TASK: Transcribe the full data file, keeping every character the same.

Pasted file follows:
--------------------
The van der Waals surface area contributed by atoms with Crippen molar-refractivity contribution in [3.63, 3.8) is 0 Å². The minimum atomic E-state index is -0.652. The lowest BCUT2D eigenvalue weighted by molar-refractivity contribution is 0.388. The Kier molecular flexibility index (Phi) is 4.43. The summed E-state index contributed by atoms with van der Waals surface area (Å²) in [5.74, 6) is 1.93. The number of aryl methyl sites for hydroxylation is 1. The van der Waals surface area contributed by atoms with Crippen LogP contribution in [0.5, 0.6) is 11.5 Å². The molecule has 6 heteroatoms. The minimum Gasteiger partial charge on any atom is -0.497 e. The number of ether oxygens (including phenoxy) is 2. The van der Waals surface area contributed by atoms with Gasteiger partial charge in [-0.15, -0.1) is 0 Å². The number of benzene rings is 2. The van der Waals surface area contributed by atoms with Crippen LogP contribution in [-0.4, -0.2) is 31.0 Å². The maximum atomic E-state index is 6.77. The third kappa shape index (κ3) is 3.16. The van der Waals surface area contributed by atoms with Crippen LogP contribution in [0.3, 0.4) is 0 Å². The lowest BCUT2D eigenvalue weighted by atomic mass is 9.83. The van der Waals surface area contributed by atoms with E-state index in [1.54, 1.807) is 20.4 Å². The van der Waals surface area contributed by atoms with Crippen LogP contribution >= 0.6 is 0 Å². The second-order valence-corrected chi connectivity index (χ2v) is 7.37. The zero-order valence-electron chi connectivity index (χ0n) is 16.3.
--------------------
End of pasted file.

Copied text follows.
The van der Waals surface area contributed by atoms with Crippen molar-refractivity contribution in [3.63, 3.8) is 0 Å². The minimum atomic E-state index is -0.652. The lowest BCUT2D eigenvalue weighted by molar-refractivity contribution is 0.388. The Kier molecular flexibility index (Phi) is 4.43. The summed E-state index contributed by atoms with van der Waals surface area (Å²) in [5.74, 6) is 1.93. The number of aryl methyl sites for hydroxylation is 1. The van der Waals surface area contributed by atoms with Crippen LogP contribution in [0.5, 0.6) is 11.5 Å². The molecule has 6 heteroatoms. The minimum Gasteiger partial charge on any atom is -0.497 e. The number of ether oxygens (including phenoxy) is 2. The van der Waals surface area contributed by atoms with Gasteiger partial charge in [-0.15, -0.1) is 0 Å². The number of benzene rings is 2. The van der Waals surface area contributed by atoms with Crippen LogP contribution in [-0.4, -0.2) is 31.0 Å². The maximum atomic E-state index is 6.77. The third kappa shape index (κ3) is 3.16. The van der Waals surface area contributed by atoms with Crippen LogP contribution in [0.3, 0.4) is 0 Å². The lowest BCUT2D eigenvalue weighted by atomic mass is 9.83. The van der Waals surface area contributed by atoms with E-state index in [1.54, 1.807) is 20.4 Å². The van der Waals surface area contributed by atoms with Crippen LogP contribution >= 0.6 is 0 Å². The second-order valence-corrected chi connectivity index (χ2v) is 7.37. The zero-order valence-electron chi connectivity index (χ0n) is 16.3.